Nutritionism Defined

by Leisa on July 8, 2008

This is the title of Chapter 2 of Michael Pollan’s great book “In Defense of Food”, and I love the concept that he reveals – that we have become blinded by the ideology of “nutritionism.”

“In the case of nutritionism,” Pollan writes “the widely shared but unexamined assumption is that the key to understanding food is indeed the nutrient.  Put another way: Foods are essentially the sum of their nutrient parts.  From this basic premise flow several others.

Since nutrients, as compared with foods, are invisible and therefore slightly mysterious, it falls to the scientists (and to the journalists through whom the scientists reach the public) to explain the hidden reality of foods to us.

In form this is a quasireligious idea, suggesting the visible world is not the one that really matters, which implies the need for a priesthood.  For to enter a world where your dietary salvation depends on unseen nutrients, you need plenty of expert help.

This brings us to another unexamined assumption of nutritionism: that the whole point of eating is to maintain and promote bodily health… paradoxically, regarding food as being about things other than bodily health – like pleasure, say, or sociality or identity – makes people no less healthy; indeed there’s some reason to believe it may make them more healthy.”

Pollan says it well, and it is a sentiment that I echo whenever I talk to people about nutrition – there is so much conflicting information in the “nutritionism” world, that we get lost and confused and don’t know what to eat, so we take all types of nutrient supplements instead.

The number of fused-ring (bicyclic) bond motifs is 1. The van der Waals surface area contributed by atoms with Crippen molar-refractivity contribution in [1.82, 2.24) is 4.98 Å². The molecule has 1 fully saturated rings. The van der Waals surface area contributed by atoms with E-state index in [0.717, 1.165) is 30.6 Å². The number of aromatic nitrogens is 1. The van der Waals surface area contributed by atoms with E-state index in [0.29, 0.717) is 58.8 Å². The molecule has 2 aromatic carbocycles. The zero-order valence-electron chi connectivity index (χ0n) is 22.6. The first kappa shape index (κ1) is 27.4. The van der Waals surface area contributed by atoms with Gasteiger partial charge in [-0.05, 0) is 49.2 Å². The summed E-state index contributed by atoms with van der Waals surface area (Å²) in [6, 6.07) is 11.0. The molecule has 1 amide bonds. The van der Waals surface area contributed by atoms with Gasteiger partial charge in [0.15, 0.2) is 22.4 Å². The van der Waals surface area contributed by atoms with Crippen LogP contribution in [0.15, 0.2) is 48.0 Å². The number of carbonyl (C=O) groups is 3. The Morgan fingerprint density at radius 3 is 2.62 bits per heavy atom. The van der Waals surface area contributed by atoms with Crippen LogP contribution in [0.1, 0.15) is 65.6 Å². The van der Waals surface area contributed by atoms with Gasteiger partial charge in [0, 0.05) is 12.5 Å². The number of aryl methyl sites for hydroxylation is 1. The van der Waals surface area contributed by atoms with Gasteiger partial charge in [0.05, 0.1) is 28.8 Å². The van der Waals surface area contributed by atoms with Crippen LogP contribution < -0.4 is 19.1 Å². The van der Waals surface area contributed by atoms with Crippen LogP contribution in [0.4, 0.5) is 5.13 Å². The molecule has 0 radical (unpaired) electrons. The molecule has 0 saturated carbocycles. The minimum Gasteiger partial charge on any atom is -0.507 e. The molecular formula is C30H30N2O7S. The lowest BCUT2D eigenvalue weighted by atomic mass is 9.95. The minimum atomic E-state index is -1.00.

I, too, got lost in that world for quite a while – lining up the 40 or so bottles of supplements on the counter every morning – one pill to support one function, another pill for another, planning my meals by the nutrient content alone, worrying I was missing out on some vital, little known molecule and my health would fall apart as a result.

Maybe you have to go through that to come out the other side a little wiser, but now I pay very little attention to individual nutrients and pay a lot of attention to the quality and type of food I eat.  And you know what?  My health has improved since the days of swallowing dozens of supplements every day.

Nutritionism is an ideology that fosters many industries (naturopathy being one of them!) and there is a constant flow of marketing and hype for each new “discovery” of the latest and greatest nutrient that you are told you can’t do without!

Funnily enough, the nutrient always was in the food and just because science only recently discovered it, doesn’t mean that it’s any more beneficial than it already was.  There are thousands of undiscovered nutrients in food, so don’t be concerned about the individual nutrients, focus on the food itself.

My best advice is bypass the hype, look to a large variety of whole foods as found in nature, organic wherever possible, learn about high-density superfoods and concentrated greens such as wheatgrass or barley grass – and start enjoying food without the stress!



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